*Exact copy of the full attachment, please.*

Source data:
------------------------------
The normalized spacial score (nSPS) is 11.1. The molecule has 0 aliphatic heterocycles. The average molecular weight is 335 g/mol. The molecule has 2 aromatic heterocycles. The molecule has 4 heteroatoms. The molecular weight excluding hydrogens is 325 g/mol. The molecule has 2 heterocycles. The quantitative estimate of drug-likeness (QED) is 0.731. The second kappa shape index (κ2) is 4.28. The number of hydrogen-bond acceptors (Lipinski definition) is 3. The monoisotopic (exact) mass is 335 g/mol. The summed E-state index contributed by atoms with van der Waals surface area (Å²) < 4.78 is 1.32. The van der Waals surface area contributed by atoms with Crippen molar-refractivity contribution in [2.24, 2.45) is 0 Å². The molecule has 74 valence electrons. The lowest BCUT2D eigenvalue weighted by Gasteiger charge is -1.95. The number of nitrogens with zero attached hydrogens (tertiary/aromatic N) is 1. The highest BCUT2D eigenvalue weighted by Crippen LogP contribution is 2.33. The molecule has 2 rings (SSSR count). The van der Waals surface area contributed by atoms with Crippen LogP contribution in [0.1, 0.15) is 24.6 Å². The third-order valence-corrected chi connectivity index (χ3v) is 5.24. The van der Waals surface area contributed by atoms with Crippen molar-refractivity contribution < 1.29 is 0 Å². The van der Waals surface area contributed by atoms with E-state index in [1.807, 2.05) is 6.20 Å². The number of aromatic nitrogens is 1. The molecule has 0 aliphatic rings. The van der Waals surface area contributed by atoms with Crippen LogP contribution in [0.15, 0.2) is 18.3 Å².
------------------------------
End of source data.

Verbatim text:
The normalized spacial score (nSPS) is 11.1. The molecule has 0 aliphatic heterocycles. The average molecular weight is 335 g/mol. The molecule has 2 aromatic heterocycles. The molecule has 4 heteroatoms. The molecular weight excluding hydrogens is 325 g/mol. The molecule has 2 heterocycles. The quantitative estimate of drug-likeness (QED) is 0.731. The second kappa shape index (κ2) is 4.28. The number of hydrogen-bond acceptors (Lipinski definition) is 3. The monoisotopic (exact) mass is 335 g/mol. The summed E-state index contributed by atoms with van der Waals surface area (Å²) < 4.78 is 1.32. The van der Waals surface area contributed by atoms with Crippen molar-refractivity contribution in [2.24, 2.45) is 0 Å². The molecule has 74 valence electrons. The lowest BCUT2D eigenvalue weighted by Gasteiger charge is -1.95. The number of nitrogens with zero attached hydrogens (tertiary/aromatic N) is 1. The highest BCUT2D eigenvalue weighted by Crippen LogP contribution is 2.33. The molecule has 2 rings (SSSR count). The van der Waals surface area contributed by atoms with Crippen LogP contribution in [0.1, 0.15) is 24.6 Å². The third-order valence-corrected chi connectivity index (χ3v) is 5.24. The van der Waals surface area contributed by atoms with Crippen molar-refractivity contribution < 1.29 is 0 Å². The van der Waals surface area contributed by atoms with E-state index in [1.807, 2.05) is 6.20 Å². The number of aromatic nitrogens is 1. The molecule has 0 aliphatic rings. The van der Waals surface area contributed by atoms with Crippen LogP contribution in [0.15, 0.2) is 18.3 Å².